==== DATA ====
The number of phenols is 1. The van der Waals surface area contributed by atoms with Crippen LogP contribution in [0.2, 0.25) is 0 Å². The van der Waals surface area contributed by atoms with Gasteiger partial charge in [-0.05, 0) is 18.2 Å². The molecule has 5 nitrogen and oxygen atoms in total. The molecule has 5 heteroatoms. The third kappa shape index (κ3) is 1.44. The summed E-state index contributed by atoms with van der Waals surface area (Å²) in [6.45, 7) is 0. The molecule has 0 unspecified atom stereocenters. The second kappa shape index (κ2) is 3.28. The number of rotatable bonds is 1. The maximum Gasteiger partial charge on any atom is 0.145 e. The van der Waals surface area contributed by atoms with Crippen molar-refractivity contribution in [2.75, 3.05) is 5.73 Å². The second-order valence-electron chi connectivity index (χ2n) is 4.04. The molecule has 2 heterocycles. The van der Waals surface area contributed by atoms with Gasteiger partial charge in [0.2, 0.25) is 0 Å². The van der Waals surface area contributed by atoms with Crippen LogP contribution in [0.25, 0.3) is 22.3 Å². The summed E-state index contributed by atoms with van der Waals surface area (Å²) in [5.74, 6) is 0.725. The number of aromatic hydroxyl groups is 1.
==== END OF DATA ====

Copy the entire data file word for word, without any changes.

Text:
The number of phenols is 1. The van der Waals surface area contributed by atoms with Crippen LogP contribution in [0.2, 0.25) is 0 Å². The van der Waals surface area contributed by atoms with Gasteiger partial charge in [-0.05, 0) is 18.2 Å². The molecule has 5 nitrogen and oxygen atoms in total. The molecule has 5 heteroatoms. The third kappa shape index (κ3) is 1.44. The summed E-state index contributed by atoms with van der Waals surface area (Å²) in [6.45, 7) is 0. The molecule has 0 unspecified atom stereocenters. The second kappa shape index (κ2) is 3.28. The number of rotatable bonds is 1. The maximum Gasteiger partial charge on any atom is 0.145 e. The van der Waals surface area contributed by atoms with Crippen molar-refractivity contribution in [2.75, 3.05) is 5.73 Å². The second-order valence-electron chi connectivity index (χ2n) is 4.04. The molecule has 2 heterocycles. The van der Waals surface area contributed by atoms with Gasteiger partial charge in [0.2, 0.25) is 0 Å². The van der Waals surface area contributed by atoms with Crippen LogP contribution in [0.25, 0.3) is 22.3 Å². The summed E-state index contributed by atoms with van der Waals surface area (Å²) in [5.74, 6) is 0.725. The number of aromatic hydroxyl groups is 1.